ThinkPad X100e: A Netbook for professionals

Starting at less than $500, the ThinkPad X100e is aimed at professionals who want a Netbook-style experience, but it doesn't have an Atom.

Scott Stein
Scott Stein Editor at Large
I started with CNET reviewing laptops in 2009. Now I explore wearable tech, VR/AR, tablets, gaming and future/emerging trends in our changing world. Other obsessions include magic, immersive theater, puzzles, board games, cooking, improv and the New York Jets. My background includes an MFA in theater which I apply to thinking about immersive experiences of the future.
Expertise VR and AR, gaming, metaverse technologies, wearable tech, tablets Credentials Nearly 20 years writing about tech, and over a decade reviewing wearable tech, VR, and AR products and apps

Pick your color (as long as it's black or red). Lenovo

Lenovo's ThinkPad brand has been successful and durable, but also a bit staid. The company's recent announcements on the ThinkPad Edge brand and the compact X100e are attempts to shake up the landscape a little for professionals, and for those who desire Netbooks in the corporate world.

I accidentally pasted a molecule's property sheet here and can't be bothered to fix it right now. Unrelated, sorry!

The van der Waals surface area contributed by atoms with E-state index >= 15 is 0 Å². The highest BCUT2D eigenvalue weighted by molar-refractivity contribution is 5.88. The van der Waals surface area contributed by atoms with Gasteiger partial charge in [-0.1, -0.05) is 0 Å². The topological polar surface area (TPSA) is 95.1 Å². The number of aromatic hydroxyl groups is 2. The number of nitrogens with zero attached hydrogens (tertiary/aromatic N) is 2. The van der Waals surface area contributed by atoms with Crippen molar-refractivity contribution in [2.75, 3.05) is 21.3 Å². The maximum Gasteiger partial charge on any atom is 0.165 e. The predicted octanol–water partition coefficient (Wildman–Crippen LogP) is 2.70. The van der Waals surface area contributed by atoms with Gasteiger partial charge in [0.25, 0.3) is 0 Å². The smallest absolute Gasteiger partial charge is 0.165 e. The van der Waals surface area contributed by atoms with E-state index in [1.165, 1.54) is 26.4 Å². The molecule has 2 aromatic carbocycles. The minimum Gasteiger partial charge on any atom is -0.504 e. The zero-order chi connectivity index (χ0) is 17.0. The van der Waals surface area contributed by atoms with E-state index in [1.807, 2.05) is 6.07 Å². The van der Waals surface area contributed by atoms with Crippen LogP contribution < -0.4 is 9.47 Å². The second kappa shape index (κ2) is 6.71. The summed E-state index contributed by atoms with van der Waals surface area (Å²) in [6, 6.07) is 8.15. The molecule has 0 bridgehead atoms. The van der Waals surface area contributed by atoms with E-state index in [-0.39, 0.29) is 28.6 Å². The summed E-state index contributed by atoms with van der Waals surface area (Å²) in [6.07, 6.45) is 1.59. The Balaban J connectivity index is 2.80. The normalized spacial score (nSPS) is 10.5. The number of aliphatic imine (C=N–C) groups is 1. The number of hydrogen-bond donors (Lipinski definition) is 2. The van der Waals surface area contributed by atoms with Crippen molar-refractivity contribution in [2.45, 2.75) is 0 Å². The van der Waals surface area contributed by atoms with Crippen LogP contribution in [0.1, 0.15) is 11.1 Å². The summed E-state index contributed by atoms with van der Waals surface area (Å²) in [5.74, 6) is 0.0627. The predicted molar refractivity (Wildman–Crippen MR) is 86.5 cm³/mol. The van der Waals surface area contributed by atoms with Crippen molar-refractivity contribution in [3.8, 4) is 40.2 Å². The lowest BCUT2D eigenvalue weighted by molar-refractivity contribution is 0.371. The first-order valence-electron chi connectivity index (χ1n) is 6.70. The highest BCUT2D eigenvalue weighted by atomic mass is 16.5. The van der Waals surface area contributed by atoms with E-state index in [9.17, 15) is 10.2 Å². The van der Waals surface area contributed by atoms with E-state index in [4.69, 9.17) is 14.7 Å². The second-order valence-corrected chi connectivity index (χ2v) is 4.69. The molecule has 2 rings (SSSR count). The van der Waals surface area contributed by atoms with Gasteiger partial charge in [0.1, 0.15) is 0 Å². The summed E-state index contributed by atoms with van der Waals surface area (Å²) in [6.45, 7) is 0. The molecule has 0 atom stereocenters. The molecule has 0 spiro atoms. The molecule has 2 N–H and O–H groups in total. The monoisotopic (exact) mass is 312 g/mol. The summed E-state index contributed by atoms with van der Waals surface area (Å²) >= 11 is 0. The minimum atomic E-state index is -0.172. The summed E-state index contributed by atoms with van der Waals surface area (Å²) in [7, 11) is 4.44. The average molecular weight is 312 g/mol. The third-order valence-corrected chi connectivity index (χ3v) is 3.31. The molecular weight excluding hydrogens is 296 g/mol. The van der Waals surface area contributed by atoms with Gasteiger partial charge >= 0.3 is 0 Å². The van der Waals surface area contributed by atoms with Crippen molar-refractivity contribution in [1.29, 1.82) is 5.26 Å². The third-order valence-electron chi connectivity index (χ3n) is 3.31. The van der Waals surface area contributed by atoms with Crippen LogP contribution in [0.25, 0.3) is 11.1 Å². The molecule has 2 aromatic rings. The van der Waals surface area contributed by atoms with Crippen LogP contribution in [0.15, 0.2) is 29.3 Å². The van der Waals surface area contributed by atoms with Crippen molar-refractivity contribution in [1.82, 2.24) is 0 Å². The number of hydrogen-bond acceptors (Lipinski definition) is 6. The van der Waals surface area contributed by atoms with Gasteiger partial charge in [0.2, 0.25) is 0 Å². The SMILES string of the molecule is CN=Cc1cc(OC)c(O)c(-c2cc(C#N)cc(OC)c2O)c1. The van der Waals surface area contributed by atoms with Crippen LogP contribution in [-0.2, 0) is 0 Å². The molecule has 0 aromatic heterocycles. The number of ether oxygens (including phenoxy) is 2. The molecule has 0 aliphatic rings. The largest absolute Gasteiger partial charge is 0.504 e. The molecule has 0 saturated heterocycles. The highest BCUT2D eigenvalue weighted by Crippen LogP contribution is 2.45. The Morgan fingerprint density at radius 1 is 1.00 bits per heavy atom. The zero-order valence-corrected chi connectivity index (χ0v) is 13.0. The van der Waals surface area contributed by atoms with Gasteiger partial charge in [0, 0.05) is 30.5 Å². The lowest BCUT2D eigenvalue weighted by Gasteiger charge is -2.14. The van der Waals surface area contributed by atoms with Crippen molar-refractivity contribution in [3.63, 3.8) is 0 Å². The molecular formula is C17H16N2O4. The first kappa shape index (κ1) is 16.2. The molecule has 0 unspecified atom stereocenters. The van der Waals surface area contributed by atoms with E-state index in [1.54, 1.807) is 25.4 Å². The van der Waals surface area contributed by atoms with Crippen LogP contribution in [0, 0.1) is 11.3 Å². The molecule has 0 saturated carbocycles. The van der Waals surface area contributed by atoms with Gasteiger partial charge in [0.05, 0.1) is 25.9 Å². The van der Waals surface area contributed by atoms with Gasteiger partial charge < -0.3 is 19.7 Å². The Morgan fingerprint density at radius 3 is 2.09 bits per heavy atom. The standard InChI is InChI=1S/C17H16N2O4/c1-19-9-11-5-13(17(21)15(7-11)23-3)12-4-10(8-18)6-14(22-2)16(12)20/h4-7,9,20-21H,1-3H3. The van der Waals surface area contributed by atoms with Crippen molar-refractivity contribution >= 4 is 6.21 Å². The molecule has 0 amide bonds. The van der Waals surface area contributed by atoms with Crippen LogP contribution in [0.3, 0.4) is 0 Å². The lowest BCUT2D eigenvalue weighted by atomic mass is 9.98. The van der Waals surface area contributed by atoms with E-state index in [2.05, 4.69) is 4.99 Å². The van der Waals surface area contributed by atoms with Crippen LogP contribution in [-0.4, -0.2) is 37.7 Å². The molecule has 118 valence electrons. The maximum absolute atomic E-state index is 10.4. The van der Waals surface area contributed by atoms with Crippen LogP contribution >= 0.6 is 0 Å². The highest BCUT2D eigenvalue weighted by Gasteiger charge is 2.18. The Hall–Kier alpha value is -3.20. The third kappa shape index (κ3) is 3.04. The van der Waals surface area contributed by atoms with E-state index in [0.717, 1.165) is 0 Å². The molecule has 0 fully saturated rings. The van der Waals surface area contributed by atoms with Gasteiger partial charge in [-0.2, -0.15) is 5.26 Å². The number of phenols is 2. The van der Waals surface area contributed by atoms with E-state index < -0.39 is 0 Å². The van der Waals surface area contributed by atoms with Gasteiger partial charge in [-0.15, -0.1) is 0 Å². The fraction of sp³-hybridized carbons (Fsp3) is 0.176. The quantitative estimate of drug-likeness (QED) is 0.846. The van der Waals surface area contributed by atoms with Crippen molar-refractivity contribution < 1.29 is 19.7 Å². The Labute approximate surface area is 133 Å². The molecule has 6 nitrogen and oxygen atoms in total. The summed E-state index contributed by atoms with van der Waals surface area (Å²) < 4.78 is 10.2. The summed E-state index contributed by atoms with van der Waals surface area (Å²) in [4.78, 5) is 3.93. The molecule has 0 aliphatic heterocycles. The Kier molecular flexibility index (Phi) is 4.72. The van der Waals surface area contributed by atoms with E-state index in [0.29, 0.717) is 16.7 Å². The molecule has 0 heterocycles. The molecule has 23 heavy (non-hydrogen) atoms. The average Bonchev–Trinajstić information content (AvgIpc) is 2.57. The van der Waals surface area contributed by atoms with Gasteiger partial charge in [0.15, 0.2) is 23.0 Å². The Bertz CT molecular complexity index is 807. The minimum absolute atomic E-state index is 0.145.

Starting at $449, the X100e doesn't feature an Intel Atom processor--rather, you have your choice of AMD Athlon Neo (single or dual-core) or Turion dual-core CPUs. Notably, this is the first ThinkPad to use an AMD processor.

Lenovo ThinkPad X100e

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A full-size raised keyboard, similar to the design in the new Edge line, features slightly concave keys for more comfortable typing. The build is sturdy, and the X100e comes with a standard suite of ThinkPad professional software.

Other features include ATI Radeon 3200 HD graphics, an 11.6-inch 1366x768 display, three USB ports, 802.11n, and optional Bluetooth/3G. Oh, yes: it also comes in black or racy red.

The X100e is currently advertised on Lenovo's Web site, and goes on sale starting Tuesday. Does a "professional grade" Netbook sound like your cup of tea? We'll provide a hands-on review when we return from CES and tell you if it's worth it, but we truly appreciate a full-size keyboard on a tiny notebook.